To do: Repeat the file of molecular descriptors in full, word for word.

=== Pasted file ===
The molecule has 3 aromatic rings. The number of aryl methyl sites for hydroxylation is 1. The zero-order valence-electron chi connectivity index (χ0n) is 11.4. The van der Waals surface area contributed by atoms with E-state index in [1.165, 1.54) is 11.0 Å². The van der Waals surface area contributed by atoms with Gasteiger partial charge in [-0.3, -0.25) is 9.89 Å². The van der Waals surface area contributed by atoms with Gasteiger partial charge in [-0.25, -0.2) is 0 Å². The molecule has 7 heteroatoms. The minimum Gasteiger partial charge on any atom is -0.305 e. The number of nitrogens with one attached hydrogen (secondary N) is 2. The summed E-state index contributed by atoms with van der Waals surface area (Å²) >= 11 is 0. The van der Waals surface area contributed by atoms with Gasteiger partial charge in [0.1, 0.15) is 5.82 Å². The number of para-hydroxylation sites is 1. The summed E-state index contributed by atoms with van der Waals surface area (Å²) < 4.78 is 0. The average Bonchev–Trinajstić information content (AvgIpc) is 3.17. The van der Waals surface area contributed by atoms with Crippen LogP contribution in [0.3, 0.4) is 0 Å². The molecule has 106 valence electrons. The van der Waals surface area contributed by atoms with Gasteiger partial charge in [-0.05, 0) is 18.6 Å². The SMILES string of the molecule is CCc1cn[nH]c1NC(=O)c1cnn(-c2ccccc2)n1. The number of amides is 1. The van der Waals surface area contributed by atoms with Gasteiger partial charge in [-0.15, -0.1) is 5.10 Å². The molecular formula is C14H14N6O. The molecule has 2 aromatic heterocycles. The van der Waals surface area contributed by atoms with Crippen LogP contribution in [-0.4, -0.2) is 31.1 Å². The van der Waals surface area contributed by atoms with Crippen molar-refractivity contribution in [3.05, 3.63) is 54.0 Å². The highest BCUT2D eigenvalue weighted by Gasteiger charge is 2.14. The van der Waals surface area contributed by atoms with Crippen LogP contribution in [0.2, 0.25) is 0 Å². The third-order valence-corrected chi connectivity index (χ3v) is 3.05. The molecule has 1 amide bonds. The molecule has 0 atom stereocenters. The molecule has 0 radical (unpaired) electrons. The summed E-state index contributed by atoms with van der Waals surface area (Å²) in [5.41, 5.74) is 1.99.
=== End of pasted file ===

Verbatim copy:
The molecule has 3 aromatic rings. The number of aryl methyl sites for hydroxylation is 1. The zero-order valence-electron chi connectivity index (χ0n) is 11.4. The van der Waals surface area contributed by atoms with E-state index in [1.165, 1.54) is 11.0 Å². The van der Waals surface area contributed by atoms with Gasteiger partial charge in [-0.3, -0.25) is 9.89 Å². The van der Waals surface area contributed by atoms with Gasteiger partial charge in [-0.25, -0.2) is 0 Å². The molecule has 7 heteroatoms. The minimum Gasteiger partial charge on any atom is -0.305 e. The number of nitrogens with one attached hydrogen (secondary N) is 2. The summed E-state index contributed by atoms with van der Waals surface area (Å²) >= 11 is 0. The van der Waals surface area contributed by atoms with Gasteiger partial charge in [0.1, 0.15) is 5.82 Å². The number of para-hydroxylation sites is 1. The summed E-state index contributed by atoms with van der Waals surface area (Å²) < 4.78 is 0. The average Bonchev–Trinajstić information content (AvgIpc) is 3.17. The van der Waals surface area contributed by atoms with Crippen LogP contribution in [0.3, 0.4) is 0 Å². The molecule has 106 valence electrons. The van der Waals surface area contributed by atoms with Gasteiger partial charge in [-0.05, 0) is 18.6 Å². The SMILES string of the molecule is CCc1cn[nH]c1NC(=O)c1cnn(-c2ccccc2)n1. The number of amides is 1. The van der Waals surface area contributed by atoms with Gasteiger partial charge in [-0.15, -0.1) is 5.10 Å². The molecular formula is C14H14N6O. The molecule has 2 aromatic heterocycles. The van der Waals surface area contributed by atoms with Crippen LogP contribution in [-0.4, -0.2) is 31.1 Å². The van der Waals surface area contributed by atoms with Crippen molar-refractivity contribution in [3.05, 3.63) is 54.0 Å². The highest BCUT2D eigenvalue weighted by Gasteiger charge is 2.14. The van der Waals surface area contributed by atoms with Crippen LogP contribution in [0.2, 0.25) is 0 Å². The third-order valence-corrected chi connectivity index (χ3v) is 3.05. The molecule has 1 amide bonds. The molecule has 0 atom stereocenters. The molecule has 0 radical (unpaired) electrons. The summed E-state index contributed by atoms with van der Waals surface area (Å²) in [5.41, 5.74) is 1.99.